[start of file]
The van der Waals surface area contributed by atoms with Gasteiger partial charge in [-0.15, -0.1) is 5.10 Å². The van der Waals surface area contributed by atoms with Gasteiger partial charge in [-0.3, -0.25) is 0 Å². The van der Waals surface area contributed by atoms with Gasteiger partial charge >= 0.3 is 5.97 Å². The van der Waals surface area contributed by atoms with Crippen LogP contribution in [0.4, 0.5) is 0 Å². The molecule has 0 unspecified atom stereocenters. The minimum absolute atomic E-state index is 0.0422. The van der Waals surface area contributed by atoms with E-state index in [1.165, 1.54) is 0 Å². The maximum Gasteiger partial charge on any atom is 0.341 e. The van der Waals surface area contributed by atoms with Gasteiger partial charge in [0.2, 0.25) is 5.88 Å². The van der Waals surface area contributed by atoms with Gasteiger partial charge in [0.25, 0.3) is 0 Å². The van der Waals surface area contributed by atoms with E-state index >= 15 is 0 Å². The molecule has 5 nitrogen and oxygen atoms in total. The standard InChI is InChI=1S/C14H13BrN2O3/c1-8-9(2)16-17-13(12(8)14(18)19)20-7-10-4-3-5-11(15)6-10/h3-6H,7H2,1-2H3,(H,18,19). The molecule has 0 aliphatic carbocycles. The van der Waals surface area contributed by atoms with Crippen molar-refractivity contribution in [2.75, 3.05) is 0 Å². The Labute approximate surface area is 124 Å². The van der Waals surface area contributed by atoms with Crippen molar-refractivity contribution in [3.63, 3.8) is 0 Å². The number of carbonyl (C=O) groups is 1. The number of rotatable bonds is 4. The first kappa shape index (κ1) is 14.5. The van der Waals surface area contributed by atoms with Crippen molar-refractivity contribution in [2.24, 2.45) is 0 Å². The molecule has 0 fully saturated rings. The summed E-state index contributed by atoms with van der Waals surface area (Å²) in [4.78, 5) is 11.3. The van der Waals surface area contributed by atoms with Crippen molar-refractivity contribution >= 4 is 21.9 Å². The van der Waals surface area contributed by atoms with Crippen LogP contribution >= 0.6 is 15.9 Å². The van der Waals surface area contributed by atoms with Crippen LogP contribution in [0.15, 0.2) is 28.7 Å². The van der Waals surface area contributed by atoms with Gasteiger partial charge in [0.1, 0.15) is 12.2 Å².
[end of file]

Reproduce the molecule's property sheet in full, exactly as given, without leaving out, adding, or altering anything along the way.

The van der Waals surface area contributed by atoms with Gasteiger partial charge in [-0.15, -0.1) is 5.10 Å². The van der Waals surface area contributed by atoms with Gasteiger partial charge in [-0.3, -0.25) is 0 Å². The van der Waals surface area contributed by atoms with Gasteiger partial charge >= 0.3 is 5.97 Å². The van der Waals surface area contributed by atoms with Crippen LogP contribution in [0.4, 0.5) is 0 Å². The molecule has 0 unspecified atom stereocenters. The minimum absolute atomic E-state index is 0.0422. The van der Waals surface area contributed by atoms with E-state index in [1.165, 1.54) is 0 Å². The maximum Gasteiger partial charge on any atom is 0.341 e. The van der Waals surface area contributed by atoms with Gasteiger partial charge in [0.2, 0.25) is 5.88 Å². The van der Waals surface area contributed by atoms with Gasteiger partial charge in [0.25, 0.3) is 0 Å². The van der Waals surface area contributed by atoms with E-state index >= 15 is 0 Å². The molecule has 5 nitrogen and oxygen atoms in total. The standard InChI is InChI=1S/C14H13BrN2O3/c1-8-9(2)16-17-13(12(8)14(18)19)20-7-10-4-3-5-11(15)6-10/h3-6H,7H2,1-2H3,(H,18,19). The molecule has 0 aliphatic carbocycles. The van der Waals surface area contributed by atoms with Crippen molar-refractivity contribution in [2.75, 3.05) is 0 Å². The Labute approximate surface area is 124 Å². The van der Waals surface area contributed by atoms with Crippen molar-refractivity contribution in [3.63, 3.8) is 0 Å². The number of carbonyl (C=O) groups is 1. The number of rotatable bonds is 4. The first kappa shape index (κ1) is 14.5. The van der Waals surface area contributed by atoms with Crippen molar-refractivity contribution in [2.24, 2.45) is 0 Å². The molecule has 0 fully saturated rings. The summed E-state index contributed by atoms with van der Waals surface area (Å²) in [4.78, 5) is 11.3. The van der Waals surface area contributed by atoms with Crippen molar-refractivity contribution >= 4 is 21.9 Å². The van der Waals surface area contributed by atoms with Crippen LogP contribution >= 0.6 is 15.9 Å². The van der Waals surface area contributed by atoms with Crippen LogP contribution in [0.15, 0.2) is 28.7 Å². The van der Waals surface area contributed by atoms with Gasteiger partial charge in [0.1, 0.15) is 12.2 Å².